scp works with the help of code running on the server (sshd, and scp itself). That sever code is in theory completely in the control of the server admin, and the version of scp running on the server to write the file down the connection to you, is separate from the version of scp running on your machine to issue the request.

An administrator of the server could, just for an example, replace scp on the server with a version that logs all requests, rather like a web server can write logs. Then they could see from those logs exactly what you copied.

Whether they have the expertise and the motivation to actually do this is less definite, but if they want to then in principle there's nothing to stop them.

I think these questions are companions to yours: https://security.stackexchange.com/questions/14782/is-there-an-easy-way-to-see-a-log-of-scp-activity-on-a-server-ala-var-log-secu, https://askubuntu.com/questions/659896/where-would-you-find-scp-logs

Although I don't know all the details, it seems that straight out of the box scp and sshd don't have options to log what you're asking about. So perhaps more is required than simple configuration, but you can't get away from the fact that admins control the server.


Anything that passes unencrypted through the memory of a computer can be read or changed by a sufficiently privileged user on that machine.

The names of running processes and the command line used to start them are accessible to any logged-on user on Linux. (This is not the case on Windows, for the curious.) Therefore, the admin or anybody else who happens to be around could see which files you copied. Additionally, it's entirely possible for the administrator to have set up some sort of file access logging, or to have replaced/jiggled the scp program on one end to do extra logging.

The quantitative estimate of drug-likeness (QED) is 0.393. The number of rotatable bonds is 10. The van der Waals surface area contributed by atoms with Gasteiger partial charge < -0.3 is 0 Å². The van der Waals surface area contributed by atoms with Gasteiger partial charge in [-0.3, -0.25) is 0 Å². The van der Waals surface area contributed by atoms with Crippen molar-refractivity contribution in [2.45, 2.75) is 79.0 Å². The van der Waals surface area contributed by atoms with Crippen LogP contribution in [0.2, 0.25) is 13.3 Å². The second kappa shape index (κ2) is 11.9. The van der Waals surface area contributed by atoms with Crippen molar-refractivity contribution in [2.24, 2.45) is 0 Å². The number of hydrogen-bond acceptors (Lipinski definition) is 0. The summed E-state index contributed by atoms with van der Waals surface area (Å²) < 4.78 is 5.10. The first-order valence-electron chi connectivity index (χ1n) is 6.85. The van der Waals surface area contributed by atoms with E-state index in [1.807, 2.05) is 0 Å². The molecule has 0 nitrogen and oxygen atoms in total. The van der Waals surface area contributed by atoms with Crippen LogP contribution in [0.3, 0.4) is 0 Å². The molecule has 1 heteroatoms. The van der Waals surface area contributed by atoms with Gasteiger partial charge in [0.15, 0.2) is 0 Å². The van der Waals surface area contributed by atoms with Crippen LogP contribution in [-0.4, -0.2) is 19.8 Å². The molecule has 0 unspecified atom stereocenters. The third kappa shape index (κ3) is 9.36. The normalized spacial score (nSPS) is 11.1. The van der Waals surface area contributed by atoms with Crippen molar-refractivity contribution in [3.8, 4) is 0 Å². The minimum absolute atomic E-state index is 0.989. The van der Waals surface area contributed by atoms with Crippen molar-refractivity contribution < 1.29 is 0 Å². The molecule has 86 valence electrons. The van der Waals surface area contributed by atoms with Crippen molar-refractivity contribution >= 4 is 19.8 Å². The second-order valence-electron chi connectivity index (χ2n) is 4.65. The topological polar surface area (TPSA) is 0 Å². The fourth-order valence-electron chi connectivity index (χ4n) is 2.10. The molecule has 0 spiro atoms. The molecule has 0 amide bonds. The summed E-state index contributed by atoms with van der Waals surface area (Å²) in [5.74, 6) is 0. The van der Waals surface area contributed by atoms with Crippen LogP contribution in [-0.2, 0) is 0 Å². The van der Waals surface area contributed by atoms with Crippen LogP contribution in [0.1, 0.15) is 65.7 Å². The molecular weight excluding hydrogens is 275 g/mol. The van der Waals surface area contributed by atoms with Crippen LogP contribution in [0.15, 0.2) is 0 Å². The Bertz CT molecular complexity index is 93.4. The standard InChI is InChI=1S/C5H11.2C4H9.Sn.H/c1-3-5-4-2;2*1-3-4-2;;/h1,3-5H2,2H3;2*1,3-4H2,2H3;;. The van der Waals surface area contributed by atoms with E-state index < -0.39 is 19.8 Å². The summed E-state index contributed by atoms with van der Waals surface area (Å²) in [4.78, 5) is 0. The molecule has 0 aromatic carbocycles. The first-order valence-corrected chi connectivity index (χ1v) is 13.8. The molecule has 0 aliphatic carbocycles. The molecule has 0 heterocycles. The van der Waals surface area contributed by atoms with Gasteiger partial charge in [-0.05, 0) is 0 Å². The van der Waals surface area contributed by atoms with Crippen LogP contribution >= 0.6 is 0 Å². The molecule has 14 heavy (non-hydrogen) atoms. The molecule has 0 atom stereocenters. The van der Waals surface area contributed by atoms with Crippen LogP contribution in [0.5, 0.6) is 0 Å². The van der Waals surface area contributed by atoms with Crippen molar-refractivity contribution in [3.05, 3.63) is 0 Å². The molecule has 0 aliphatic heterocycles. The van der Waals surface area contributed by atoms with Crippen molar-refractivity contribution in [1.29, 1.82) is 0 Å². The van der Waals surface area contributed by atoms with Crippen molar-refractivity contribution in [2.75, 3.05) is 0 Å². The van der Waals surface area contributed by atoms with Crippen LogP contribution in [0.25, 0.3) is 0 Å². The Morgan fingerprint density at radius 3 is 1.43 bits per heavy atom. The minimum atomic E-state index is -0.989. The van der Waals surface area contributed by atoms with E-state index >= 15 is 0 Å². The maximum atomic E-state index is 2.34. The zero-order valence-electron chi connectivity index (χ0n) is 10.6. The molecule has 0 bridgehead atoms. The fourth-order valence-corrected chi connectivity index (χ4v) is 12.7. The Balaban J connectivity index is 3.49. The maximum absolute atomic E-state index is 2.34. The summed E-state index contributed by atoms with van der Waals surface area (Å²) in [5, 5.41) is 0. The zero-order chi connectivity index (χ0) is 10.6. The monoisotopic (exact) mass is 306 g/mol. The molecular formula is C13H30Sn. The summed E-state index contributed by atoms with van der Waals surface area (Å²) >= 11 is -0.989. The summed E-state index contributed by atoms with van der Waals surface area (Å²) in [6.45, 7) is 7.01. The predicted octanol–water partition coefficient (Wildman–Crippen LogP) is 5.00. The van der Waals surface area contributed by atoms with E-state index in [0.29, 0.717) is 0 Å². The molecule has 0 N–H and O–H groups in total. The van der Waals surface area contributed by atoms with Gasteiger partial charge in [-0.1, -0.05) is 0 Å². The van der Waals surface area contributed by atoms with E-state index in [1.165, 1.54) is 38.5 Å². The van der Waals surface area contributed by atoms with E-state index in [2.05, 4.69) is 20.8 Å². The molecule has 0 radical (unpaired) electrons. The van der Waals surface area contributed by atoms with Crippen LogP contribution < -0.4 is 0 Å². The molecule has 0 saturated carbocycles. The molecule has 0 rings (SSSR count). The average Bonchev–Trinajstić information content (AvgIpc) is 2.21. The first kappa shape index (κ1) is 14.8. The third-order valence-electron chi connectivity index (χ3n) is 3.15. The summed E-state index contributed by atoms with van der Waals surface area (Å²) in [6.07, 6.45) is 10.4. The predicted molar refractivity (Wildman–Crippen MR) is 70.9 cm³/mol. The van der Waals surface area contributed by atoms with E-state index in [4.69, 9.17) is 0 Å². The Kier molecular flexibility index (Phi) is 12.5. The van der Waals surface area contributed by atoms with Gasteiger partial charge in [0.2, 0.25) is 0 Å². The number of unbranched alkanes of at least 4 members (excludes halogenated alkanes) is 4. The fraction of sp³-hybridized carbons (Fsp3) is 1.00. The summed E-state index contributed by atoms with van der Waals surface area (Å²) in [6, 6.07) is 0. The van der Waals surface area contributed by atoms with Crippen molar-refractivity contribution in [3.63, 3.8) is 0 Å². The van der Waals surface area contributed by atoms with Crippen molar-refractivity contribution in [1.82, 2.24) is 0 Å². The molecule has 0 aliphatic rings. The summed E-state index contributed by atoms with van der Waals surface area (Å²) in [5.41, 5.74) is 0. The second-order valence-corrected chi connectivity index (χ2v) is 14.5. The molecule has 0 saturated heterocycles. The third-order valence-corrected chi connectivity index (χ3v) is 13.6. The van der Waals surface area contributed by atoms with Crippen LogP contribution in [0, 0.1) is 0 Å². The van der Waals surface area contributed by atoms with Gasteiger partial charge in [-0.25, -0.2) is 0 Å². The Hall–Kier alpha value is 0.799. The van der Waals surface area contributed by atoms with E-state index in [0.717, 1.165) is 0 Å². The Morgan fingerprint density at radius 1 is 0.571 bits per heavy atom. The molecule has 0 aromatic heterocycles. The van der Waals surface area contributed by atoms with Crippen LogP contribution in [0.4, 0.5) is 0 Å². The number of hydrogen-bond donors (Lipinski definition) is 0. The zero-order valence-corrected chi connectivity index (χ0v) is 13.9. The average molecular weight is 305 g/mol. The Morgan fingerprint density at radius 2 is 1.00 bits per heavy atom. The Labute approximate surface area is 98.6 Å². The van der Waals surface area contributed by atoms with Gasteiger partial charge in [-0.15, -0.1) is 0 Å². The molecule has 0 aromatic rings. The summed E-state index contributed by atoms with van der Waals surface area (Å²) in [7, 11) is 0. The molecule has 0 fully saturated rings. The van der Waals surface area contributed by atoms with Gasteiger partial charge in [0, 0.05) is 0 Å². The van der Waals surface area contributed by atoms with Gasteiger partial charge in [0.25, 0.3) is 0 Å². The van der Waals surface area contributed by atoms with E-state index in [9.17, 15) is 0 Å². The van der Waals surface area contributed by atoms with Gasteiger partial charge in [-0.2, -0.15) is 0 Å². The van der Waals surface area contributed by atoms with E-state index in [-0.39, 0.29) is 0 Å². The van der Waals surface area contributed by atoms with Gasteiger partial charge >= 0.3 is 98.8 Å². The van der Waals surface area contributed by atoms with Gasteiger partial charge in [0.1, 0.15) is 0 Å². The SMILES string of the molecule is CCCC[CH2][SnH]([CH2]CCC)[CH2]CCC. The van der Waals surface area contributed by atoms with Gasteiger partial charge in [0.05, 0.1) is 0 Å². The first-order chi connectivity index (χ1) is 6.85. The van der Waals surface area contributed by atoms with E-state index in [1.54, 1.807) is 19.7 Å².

scp just protects you from network sniffers. Obviously, both ends have to know the decrypted data, so there's the opportunity for a sophisticated admin on either of the endpoints to suck the data out of scp's memory. Other solutions, even those that don't involve command lines, are also open to that: both ends of sftp know what's going on, so it's possible to determine via memory inspection what sftp is thinking/transferring.


A rule of thumb is, a person with root access can know everything (if he can be bothered to check). Probably the only thing that's off limits is a certificate-encrypted filesystem.

during the act, the scp opens a process on the remote side, which can be seen by anyone just by invoking ps. If you manage to hide the commandline showing up in the process list, then lsof (list of open files) can show which files are being touched. It's so easy, I'm actually doing that to observe how far some copy process I started is, if I started the process on a terminal I can't view at the moment (where the file list is being output).

after the act, a quick scan with find can find the newest files (if the timestamps weren't preserved during copy). If the files were accessed or touched in any way through a ssh session, your .bash_history shows what you were doing (but you can delete that if you want).

If security's meant to be very strict, you can always set up additional monitoring: you can listen to all file modifications with a simple daemon, and log everything about filesystem transactions, local and remote, doesn't matter. It wouldn't be a surprise to log all user-spawned processes. If backups are being done, the files may be still stored somewhere after you delete them.

  • When you wrote file, did you mean find?
    – user
    Feb 19, 2016 at 13:20

The server admins are able to monitor any traffic that travels into or out of their server, so they could easily monitor SCP traffic if they wanted to, and see that you have copied files and what files you have copied.

  • "that you have copied files" is very different from "what I copy" as indicated by the OP.
    – user
    Feb 18, 2016 at 10:49
  • they can see that too Feb 18, 2016 at 10:54